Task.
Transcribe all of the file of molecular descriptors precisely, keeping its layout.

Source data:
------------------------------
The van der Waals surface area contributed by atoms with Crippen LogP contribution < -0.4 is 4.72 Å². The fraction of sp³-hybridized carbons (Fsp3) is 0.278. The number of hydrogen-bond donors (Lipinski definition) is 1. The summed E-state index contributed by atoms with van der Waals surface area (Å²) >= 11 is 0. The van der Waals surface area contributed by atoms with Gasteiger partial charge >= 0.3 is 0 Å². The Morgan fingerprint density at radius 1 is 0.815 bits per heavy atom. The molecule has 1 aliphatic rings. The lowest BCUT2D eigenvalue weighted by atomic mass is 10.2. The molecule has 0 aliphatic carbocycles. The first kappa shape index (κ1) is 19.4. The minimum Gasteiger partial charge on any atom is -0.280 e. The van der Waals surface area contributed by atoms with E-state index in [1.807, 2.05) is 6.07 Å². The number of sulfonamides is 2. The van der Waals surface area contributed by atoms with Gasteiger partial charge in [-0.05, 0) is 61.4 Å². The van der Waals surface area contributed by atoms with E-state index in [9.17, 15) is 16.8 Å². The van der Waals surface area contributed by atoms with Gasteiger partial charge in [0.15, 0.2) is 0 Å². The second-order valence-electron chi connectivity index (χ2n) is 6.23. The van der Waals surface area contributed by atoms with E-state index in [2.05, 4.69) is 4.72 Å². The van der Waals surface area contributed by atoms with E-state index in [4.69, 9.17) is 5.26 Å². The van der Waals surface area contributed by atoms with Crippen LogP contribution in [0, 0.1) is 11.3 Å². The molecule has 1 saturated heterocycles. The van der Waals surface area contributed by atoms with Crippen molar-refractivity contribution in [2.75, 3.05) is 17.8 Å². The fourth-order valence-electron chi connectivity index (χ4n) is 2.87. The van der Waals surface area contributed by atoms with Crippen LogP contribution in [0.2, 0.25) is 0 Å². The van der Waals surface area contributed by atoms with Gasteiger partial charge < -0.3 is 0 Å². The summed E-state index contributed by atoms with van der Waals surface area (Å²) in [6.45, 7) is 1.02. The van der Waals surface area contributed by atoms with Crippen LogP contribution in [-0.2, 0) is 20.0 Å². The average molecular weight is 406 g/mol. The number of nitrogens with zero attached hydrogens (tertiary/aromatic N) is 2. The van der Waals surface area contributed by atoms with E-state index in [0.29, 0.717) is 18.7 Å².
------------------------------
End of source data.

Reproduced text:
The van der Waals surface area contributed by atoms with Crippen LogP contribution < -0.4 is 4.72 Å². The fraction of sp³-hybridized carbons (Fsp3) is 0.278. The number of hydrogen-bond donors (Lipinski definition) is 1. The summed E-state index contributed by atoms with van der Waals surface area (Å²) >= 11 is 0. The van der Waals surface area contributed by atoms with Gasteiger partial charge >= 0.3 is 0 Å². The Morgan fingerprint density at radius 1 is 0.815 bits per heavy atom. The molecule has 1 aliphatic rings. The lowest BCUT2D eigenvalue weighted by atomic mass is 10.2. The molecule has 0 aliphatic carbocycles. The first kappa shape index (κ1) is 19.4. The minimum Gasteiger partial charge on any atom is -0.280 e. The van der Waals surface area contributed by atoms with E-state index in [1.807, 2.05) is 6.07 Å². The number of sulfonamides is 2. The van der Waals surface area contributed by atoms with Gasteiger partial charge in [-0.05, 0) is 61.4 Å². The van der Waals surface area contributed by atoms with E-state index in [9.17, 15) is 16.8 Å². The van der Waals surface area contributed by atoms with Gasteiger partial charge in [0.15, 0.2) is 0 Å². The second-order valence-electron chi connectivity index (χ2n) is 6.23. The van der Waals surface area contributed by atoms with E-state index in [2.05, 4.69) is 4.72 Å². The van der Waals surface area contributed by atoms with E-state index in [4.69, 9.17) is 5.26 Å². The van der Waals surface area contributed by atoms with Crippen LogP contribution in [0, 0.1) is 11.3 Å². The molecule has 1 saturated heterocycles. The van der Waals surface area contributed by atoms with Crippen molar-refractivity contribution in [2.75, 3.05) is 17.8 Å². The fourth-order valence-electron chi connectivity index (χ4n) is 2.87. The van der Waals surface area contributed by atoms with Crippen LogP contribution in [0.2, 0.25) is 0 Å². The van der Waals surface area contributed by atoms with Gasteiger partial charge < -0.3 is 0 Å². The summed E-state index contributed by atoms with van der Waals surface area (Å²) in [6.45, 7) is 1.02. The van der Waals surface area contributed by atoms with Crippen LogP contribution in [-0.2, 0) is 20.0 Å². The average molecular weight is 406 g/mol. The number of nitrogens with zero attached hydrogens (tertiary/aromatic N) is 2. The van der Waals surface area contributed by atoms with E-state index in [0.29, 0.717) is 18.7 Å².